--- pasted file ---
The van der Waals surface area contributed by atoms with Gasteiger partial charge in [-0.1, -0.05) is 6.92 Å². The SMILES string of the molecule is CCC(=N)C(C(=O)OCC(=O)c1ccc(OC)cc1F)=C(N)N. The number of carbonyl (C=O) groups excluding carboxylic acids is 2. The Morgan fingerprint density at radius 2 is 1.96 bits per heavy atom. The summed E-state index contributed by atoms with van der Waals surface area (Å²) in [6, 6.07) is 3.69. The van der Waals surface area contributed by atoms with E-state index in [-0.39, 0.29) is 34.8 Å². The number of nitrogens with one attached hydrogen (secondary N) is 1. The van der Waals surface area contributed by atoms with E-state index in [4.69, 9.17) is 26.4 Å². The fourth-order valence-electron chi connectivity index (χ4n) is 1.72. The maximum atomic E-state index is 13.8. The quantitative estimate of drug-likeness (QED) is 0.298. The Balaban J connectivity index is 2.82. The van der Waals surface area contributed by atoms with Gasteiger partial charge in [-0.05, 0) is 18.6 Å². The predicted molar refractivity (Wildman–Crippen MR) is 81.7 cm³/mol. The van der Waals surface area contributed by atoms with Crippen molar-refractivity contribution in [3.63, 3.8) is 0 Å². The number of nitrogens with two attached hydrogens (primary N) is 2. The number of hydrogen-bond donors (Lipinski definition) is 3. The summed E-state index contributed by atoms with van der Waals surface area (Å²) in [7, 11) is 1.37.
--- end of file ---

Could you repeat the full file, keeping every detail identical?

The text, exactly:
The van der Waals surface area contributed by atoms with Gasteiger partial charge in [-0.1, -0.05) is 6.92 Å². The SMILES string of the molecule is CCC(=N)C(C(=O)OCC(=O)c1ccc(OC)cc1F)=C(N)N. The number of carbonyl (C=O) groups excluding carboxylic acids is 2. The Morgan fingerprint density at radius 2 is 1.96 bits per heavy atom. The summed E-state index contributed by atoms with van der Waals surface area (Å²) in [6, 6.07) is 3.69. The van der Waals surface area contributed by atoms with E-state index in [-0.39, 0.29) is 34.8 Å². The number of nitrogens with one attached hydrogen (secondary N) is 1. The van der Waals surface area contributed by atoms with E-state index in [4.69, 9.17) is 26.4 Å². The fourth-order valence-electron chi connectivity index (χ4n) is 1.72. The maximum atomic E-state index is 13.8. The quantitative estimate of drug-likeness (QED) is 0.298. The Balaban J connectivity index is 2.82. The van der Waals surface area contributed by atoms with Gasteiger partial charge in [-0.05, 0) is 18.6 Å². The predicted molar refractivity (Wildman–Crippen MR) is 81.7 cm³/mol. The van der Waals surface area contributed by atoms with Crippen molar-refractivity contribution in [3.63, 3.8) is 0 Å². The number of nitrogens with two attached hydrogens (primary N) is 2. The number of hydrogen-bond donors (Lipinski definition) is 3. The summed E-state index contributed by atoms with van der Waals surface area (Å²) in [7, 11) is 1.37.